I am listening to you, I tell that part. I made her stop with the bottom teeth. But what can I do? Get up and walk out now, without finishing the cleaning? Won’t I just have to come back?
I feel confused. Frustrated. Impatient. I am in shock when, as she has finally, finally finished with my top teeth, she pokes around my bottom teeth a little more. I feel sick, horrified, shocked that she would do that. I wonder for a moment: can she feel how angry I am? Can she feel the waves of hatred radiating off me?
One part of me is screaming to STOP. Another part says, just hang on for a few more minutes.
At last, she stops. She is the worst. She polishes my teeth, and she’s clumsy and slow and awkward with the rinse. I am in the room, but also lost in my head. When she’s finally done and dismisses me, I don’t dare look at her. If I did, she’d see in my eyes how much I despise her, and she’d know I was crazy.
I rush out of the office, and run to my car, where I turn on the radio and blast the air conditioning. That sucked, I think. And it’s set me back years in my efforts to be calm and rational about dental visits. And I hate that woman. And how dare anyone make me hold still and hurt me.
Except then I think, how dare he hold me down and hurt me.
And I feel the old urges to hurt myself.
I’m confusing past and present, I know I am. The part of me that knows this, the wise core self, the observer self, sees what is happening. That is the self that admonishes me, as I drive back home, not to drive to fast, not to release the tension I feel by pressing down on the speedometer. You’ll be home soon, the wise self says, and then you’ll be safe.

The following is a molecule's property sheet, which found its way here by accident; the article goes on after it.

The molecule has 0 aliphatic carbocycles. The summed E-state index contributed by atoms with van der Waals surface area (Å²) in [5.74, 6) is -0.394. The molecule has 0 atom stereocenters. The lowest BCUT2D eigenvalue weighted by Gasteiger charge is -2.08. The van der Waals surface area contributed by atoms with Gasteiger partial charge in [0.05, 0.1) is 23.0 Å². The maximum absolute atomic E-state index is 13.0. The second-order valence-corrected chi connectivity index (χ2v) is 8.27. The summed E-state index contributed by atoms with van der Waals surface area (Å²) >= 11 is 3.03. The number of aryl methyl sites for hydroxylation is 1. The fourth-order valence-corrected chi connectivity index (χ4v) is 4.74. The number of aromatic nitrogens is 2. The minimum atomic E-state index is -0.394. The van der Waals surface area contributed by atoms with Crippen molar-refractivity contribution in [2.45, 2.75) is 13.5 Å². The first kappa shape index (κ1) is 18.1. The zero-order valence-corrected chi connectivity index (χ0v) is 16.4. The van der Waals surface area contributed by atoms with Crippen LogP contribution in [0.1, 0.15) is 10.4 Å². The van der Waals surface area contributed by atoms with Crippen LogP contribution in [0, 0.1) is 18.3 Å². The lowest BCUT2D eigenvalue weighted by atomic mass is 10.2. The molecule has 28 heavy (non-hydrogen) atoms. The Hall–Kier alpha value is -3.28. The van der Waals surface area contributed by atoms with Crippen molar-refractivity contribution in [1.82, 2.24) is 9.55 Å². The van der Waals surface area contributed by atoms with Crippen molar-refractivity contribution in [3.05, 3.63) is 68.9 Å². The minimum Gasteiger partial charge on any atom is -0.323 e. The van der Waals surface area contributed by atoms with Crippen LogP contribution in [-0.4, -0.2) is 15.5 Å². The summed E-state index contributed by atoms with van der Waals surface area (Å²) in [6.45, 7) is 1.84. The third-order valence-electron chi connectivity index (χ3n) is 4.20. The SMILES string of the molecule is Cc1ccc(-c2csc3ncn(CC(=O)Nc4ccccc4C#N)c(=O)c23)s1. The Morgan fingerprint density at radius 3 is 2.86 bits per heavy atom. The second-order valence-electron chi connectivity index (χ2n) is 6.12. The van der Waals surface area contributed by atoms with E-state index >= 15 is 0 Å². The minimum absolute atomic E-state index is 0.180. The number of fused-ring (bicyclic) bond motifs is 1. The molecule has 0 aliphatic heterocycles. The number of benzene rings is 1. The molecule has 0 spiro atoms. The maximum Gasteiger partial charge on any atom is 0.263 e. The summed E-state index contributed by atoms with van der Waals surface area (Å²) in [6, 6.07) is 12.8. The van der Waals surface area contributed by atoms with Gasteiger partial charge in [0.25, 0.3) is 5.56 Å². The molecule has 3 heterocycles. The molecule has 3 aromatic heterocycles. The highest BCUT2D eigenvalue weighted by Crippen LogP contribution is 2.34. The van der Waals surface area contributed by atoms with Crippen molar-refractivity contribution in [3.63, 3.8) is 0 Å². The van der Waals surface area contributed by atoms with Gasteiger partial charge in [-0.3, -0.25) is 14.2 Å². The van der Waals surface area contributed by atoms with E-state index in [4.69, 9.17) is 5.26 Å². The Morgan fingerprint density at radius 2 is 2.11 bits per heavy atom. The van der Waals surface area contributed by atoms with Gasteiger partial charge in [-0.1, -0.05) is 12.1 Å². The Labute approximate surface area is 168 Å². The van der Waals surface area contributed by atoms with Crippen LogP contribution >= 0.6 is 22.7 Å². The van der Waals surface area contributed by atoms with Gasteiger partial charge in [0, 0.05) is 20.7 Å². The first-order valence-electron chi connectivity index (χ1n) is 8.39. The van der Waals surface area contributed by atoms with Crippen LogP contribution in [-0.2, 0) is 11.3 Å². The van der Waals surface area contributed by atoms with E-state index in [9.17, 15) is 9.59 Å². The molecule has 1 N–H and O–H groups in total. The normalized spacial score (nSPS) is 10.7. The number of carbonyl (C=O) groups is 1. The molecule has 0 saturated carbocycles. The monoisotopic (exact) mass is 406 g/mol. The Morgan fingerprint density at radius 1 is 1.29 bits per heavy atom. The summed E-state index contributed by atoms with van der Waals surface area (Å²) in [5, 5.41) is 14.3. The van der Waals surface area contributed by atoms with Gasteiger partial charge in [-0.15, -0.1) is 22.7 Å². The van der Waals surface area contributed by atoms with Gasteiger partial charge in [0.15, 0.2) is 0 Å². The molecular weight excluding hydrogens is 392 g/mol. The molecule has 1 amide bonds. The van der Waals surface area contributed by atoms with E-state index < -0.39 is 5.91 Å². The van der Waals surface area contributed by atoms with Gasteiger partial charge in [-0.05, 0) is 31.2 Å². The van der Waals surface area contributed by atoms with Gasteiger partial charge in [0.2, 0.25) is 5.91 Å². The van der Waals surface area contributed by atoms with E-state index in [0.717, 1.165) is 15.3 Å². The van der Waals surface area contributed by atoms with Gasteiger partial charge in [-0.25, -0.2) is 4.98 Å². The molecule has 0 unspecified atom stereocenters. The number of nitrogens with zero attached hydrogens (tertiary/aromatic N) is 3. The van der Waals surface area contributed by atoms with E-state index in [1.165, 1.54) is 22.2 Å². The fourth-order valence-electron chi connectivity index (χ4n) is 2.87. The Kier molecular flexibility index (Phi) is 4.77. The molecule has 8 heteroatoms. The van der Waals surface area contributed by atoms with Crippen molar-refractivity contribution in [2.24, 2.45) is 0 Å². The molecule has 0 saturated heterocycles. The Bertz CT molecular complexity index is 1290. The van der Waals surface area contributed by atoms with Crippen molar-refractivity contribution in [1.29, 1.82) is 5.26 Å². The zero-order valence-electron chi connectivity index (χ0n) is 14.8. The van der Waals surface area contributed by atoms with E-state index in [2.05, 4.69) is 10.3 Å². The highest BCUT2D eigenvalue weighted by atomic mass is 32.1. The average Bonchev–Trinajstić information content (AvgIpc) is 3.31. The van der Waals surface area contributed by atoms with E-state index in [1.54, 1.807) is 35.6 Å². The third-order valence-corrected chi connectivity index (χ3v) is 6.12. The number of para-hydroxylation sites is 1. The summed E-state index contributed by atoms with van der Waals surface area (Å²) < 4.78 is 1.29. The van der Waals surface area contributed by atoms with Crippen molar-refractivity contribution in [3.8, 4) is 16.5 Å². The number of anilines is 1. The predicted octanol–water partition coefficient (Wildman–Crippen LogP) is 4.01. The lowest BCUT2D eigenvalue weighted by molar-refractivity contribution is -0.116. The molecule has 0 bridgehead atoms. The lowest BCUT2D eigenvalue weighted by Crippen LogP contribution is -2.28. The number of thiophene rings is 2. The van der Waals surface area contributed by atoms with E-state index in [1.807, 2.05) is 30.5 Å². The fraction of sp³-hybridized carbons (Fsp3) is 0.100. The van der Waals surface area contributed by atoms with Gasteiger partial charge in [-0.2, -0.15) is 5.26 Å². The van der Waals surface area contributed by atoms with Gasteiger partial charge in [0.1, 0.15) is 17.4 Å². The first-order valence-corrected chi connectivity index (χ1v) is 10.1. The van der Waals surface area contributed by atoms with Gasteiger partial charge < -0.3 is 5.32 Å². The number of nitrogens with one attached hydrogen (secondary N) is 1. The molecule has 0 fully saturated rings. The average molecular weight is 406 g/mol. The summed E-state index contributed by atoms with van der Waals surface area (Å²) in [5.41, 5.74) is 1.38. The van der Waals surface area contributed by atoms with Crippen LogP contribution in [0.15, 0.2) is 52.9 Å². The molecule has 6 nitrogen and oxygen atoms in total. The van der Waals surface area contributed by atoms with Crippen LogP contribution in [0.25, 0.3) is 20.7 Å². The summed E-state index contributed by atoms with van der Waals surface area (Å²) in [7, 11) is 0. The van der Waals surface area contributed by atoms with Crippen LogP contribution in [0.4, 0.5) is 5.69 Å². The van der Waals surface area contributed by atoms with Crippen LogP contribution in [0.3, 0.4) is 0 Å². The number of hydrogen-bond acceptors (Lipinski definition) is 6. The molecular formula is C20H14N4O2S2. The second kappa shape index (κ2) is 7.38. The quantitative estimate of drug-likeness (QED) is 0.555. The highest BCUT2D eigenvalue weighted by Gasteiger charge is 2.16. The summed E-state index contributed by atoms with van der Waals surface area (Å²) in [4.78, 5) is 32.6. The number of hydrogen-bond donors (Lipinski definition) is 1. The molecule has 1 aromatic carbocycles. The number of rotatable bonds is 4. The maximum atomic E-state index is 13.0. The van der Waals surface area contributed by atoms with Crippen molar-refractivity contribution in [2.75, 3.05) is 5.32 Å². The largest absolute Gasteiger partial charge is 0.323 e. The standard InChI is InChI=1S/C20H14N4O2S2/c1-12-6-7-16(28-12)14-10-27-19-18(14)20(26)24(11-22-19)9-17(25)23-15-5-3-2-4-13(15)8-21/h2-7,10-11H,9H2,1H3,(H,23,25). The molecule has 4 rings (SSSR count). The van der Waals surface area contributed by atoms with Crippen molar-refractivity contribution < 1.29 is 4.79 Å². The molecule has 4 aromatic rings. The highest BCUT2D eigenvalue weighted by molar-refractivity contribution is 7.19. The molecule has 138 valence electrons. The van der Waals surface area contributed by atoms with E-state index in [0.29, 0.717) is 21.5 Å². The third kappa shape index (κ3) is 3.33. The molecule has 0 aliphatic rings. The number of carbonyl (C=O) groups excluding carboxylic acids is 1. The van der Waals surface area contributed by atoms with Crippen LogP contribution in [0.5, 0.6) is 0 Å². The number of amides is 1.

*** * *** * *** *
So I get home, I eat a little snack, and I go to bed. Because that’s what I do. My trauma response is collapse, go to bed, tune the world out. I sleep two hours and wake up just in time for the dinner my husband threw together out of leftovers. Over the odd combination he’s stirred up (leftover pasta, shrimp, corn and some kind of homemade cheese sauce), I try to tell him how upset I am about the dental appointment today. He hears me but doesn’t really get it. And I just don’t have the energy tonight to try to explain.
I think about texting someone who might get it, but I’m not sure who that is. So instead I turn on Netflix and zone out all evening long, intermittently munching on tortilla chips. Tortilla chips are also part of my trauma response.
Nine hours after my appointment, by the way, my jaw and teeth ache in a way I cannot remember them ever hurting after any previous cleaning. And my psyche aches as well, even more than my jaw.
*** * *** * *** * ** * *
Just last week in our online therapy session, Charo and I talked about complex PTSD. I said I thought for those of us with this condition, that the wounds never go away, but they stop being the dominant voice in our consciousness most of the time. And when they do get triggered, after all that therapy, we have more awareness and skills to deal with them. I really do believe that, and I cling to that belief tonight. I know that I won’t end up in bed, eating tortilla chips, for two or three weeks, as I might have done when triggered in the past. Maybe tomorrow will be rough, or maybe only tonight. Or maybe it will take a few days to feel balanced again. Whatever it takes, I’ll get through it.
But I really do detest that hygienist.
CREDIT:Photo by Jon Tyson on Unsplash